Pregnancy Considerations

Information related to the use of abatacept in pregnancy is limited (Kumar 2015).

A pregnancy registry has been established to monitor outcomes of women exposed to abatacept during pregnancy (1-877-311-8972).

Patient Education

What is this drug used for?

• It is used to treat some types of arthritis.

• It may be given to you for other reasons. Talk with the doctor.

All drugs may cause side effects. However, many people have no side effects or only have minor side effects. Call your doctor or get medical help if any of these side effects or any other side effects bother you or do not go away:

• Dizziness or headache

• Signs of a common cold

• Nose or throat irritation

• Upset stomach

• Stomach pain or diarrhea

• Back pain

• Irritation where this drug is used

WARNING/CAUTION: Even though it may be rare, some people may have very bad and sometimes deadly side effects when taking a drug. Tell your doctor or get medical help right away if you have any of the following signs or symptoms that may be related to a very bad side effect:

• Infection like fever, chills, very bad sore throat, ear or sinus pain, cough, more sputum or change in color of sputum, pain with passing urine, mouth sores, or wound that will not heal

• High or low blood pressure like very bad headache or dizziness, passing out, or change in eyesight

• Feeling very tired or weak

• Flu-like signs

• Warm, red, or painful skin or sores on the body

• A skin lump or growth

• Change in color or size of a mole

• Swollen gland, night sweats, shortness of breath, or weight loss without trying

• Signs of an allergic reaction, like rash; hives; itching; red, swollen, blistered, or peeling skin with or without fever; wheezing; tightness in the chest or throat; trouble breathing, swallowing, or talking; unusual hoarseness; or swelling of the mouth, face, lips, tongue, or throat.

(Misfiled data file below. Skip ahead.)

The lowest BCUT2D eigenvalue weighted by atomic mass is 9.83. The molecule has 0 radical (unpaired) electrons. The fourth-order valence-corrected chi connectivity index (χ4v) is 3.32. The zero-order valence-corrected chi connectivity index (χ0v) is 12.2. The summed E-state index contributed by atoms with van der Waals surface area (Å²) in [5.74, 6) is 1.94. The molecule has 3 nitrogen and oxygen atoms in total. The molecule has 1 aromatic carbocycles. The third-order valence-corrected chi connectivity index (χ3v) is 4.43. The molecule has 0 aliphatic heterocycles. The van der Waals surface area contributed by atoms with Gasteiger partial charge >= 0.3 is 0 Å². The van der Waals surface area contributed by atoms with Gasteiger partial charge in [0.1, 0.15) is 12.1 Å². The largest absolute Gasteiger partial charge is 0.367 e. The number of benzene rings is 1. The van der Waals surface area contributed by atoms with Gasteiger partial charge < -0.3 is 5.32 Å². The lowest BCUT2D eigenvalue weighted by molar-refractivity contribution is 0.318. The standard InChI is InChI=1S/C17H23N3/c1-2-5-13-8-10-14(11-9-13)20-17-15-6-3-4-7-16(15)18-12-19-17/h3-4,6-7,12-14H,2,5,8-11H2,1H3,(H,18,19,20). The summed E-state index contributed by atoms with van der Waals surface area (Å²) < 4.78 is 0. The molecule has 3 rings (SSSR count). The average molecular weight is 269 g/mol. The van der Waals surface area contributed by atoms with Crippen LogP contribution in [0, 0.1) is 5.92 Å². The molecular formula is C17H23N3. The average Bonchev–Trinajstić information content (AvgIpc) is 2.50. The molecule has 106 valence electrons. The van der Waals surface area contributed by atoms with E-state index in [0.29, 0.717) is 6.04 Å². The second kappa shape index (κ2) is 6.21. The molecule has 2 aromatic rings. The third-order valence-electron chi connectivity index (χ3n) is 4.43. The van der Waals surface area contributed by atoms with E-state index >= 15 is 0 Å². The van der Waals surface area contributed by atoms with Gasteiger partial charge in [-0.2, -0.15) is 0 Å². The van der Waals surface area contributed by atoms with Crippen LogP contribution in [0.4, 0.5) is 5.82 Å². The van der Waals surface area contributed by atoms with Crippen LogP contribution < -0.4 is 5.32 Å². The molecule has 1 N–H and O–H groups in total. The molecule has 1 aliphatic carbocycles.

Note: This is not a comprehensive list of all side effects. Talk to your doctor if you have questions.

Consumer Information Use and Disclaimer: This information should not be used to decide whether or not to take this medicine or any other medicine. Only the healthcare provider has the knowledge and training to decide which medicines are right for a specific patient. This information does not endorse any medicine as safe, effective, or approved for treating any patient or health condition. This is only a limited summary of general information about the medicine's uses from the patient education leaflet and is not intended to be comprehensive. This limited summary does NOT include all information available about the possible uses, directions, warnings, precautions, interactions, adverse effects, or risks that may apply to this medicine. This information is not intended to provide medical advice, diagnosis or treatment and does not replace information you receive from the healthcare provider. For a more detailed summary of information about the risks and benefits of using this medicine, please speak with your healthcare provider and review the entire patient education leaflet.

Further information

Always consult your healthcare provider to ensure the information displayed on this page applies to your personal circumstances.

Frequently Asked Questions